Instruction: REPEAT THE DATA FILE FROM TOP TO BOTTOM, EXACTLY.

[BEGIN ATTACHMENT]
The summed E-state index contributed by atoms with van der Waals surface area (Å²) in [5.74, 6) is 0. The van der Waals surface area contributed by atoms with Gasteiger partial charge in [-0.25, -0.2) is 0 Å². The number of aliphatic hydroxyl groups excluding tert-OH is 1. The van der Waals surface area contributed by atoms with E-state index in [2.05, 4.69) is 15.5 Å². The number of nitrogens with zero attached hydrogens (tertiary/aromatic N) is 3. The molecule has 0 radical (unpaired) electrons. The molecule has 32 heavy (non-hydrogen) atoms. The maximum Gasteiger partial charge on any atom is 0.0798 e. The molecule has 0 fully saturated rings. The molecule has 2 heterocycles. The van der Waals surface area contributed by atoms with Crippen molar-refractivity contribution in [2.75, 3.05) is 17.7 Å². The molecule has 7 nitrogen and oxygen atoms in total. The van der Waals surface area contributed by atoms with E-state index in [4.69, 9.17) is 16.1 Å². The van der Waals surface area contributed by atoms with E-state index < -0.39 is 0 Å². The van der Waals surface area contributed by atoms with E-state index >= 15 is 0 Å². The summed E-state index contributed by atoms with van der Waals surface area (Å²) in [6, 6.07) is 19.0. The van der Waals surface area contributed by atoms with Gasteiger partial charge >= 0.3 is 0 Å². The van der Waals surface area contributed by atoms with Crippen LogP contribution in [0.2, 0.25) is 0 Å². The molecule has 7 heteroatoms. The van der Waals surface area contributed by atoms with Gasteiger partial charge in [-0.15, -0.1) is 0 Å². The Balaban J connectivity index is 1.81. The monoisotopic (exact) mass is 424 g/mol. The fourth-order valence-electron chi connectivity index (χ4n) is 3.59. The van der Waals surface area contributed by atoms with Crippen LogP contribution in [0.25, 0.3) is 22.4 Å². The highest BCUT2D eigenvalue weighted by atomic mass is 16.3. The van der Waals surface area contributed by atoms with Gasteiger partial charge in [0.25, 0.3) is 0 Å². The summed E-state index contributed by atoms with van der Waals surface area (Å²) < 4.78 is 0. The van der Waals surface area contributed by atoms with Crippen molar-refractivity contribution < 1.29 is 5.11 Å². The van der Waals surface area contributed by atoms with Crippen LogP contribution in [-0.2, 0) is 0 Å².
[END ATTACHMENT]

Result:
The summed E-state index contributed by atoms with van der Waals surface area (Å²) in [5.74, 6) is 0. The van der Waals surface area contributed by atoms with Gasteiger partial charge in [-0.25, -0.2) is 0 Å². The number of aliphatic hydroxyl groups excluding tert-OH is 1. The van der Waals surface area contributed by atoms with E-state index in [2.05, 4.69) is 15.5 Å². The number of nitrogens with zero attached hydrogens (tertiary/aromatic N) is 3. The molecule has 0 radical (unpaired) electrons. The molecule has 32 heavy (non-hydrogen) atoms. The maximum Gasteiger partial charge on any atom is 0.0798 e. The molecule has 0 fully saturated rings. The molecule has 2 heterocycles. The van der Waals surface area contributed by atoms with Crippen molar-refractivity contribution in [2.75, 3.05) is 17.7 Å². The molecule has 7 nitrogen and oxygen atoms in total. The van der Waals surface area contributed by atoms with E-state index in [4.69, 9.17) is 16.1 Å². The van der Waals surface area contributed by atoms with E-state index < -0.39 is 0 Å². The van der Waals surface area contributed by atoms with E-state index >= 15 is 0 Å². The summed E-state index contributed by atoms with van der Waals surface area (Å²) in [6, 6.07) is 19.0. The van der Waals surface area contributed by atoms with Gasteiger partial charge >= 0.3 is 0 Å². The van der Waals surface area contributed by atoms with Crippen LogP contribution in [0.2, 0.25) is 0 Å². The molecule has 7 heteroatoms. The van der Waals surface area contributed by atoms with Gasteiger partial charge in [-0.15, -0.1) is 0 Å². The Balaban J connectivity index is 1.81. The monoisotopic (exact) mass is 424 g/mol. The fourth-order valence-electron chi connectivity index (χ4n) is 3.59. The van der Waals surface area contributed by atoms with Crippen LogP contribution in [0.25, 0.3) is 22.4 Å². The highest BCUT2D eigenvalue weighted by atomic mass is 16.3. The van der Waals surface area contributed by atoms with Gasteiger partial charge in [0.25, 0.3) is 0 Å². The summed E-state index contributed by atoms with van der Waals surface area (Å²) < 4.78 is 0. The van der Waals surface area contributed by atoms with Crippen molar-refractivity contribution < 1.29 is 5.11 Å². The van der Waals surface area contributed by atoms with Crippen LogP contribution in [-0.2, 0) is 0 Å².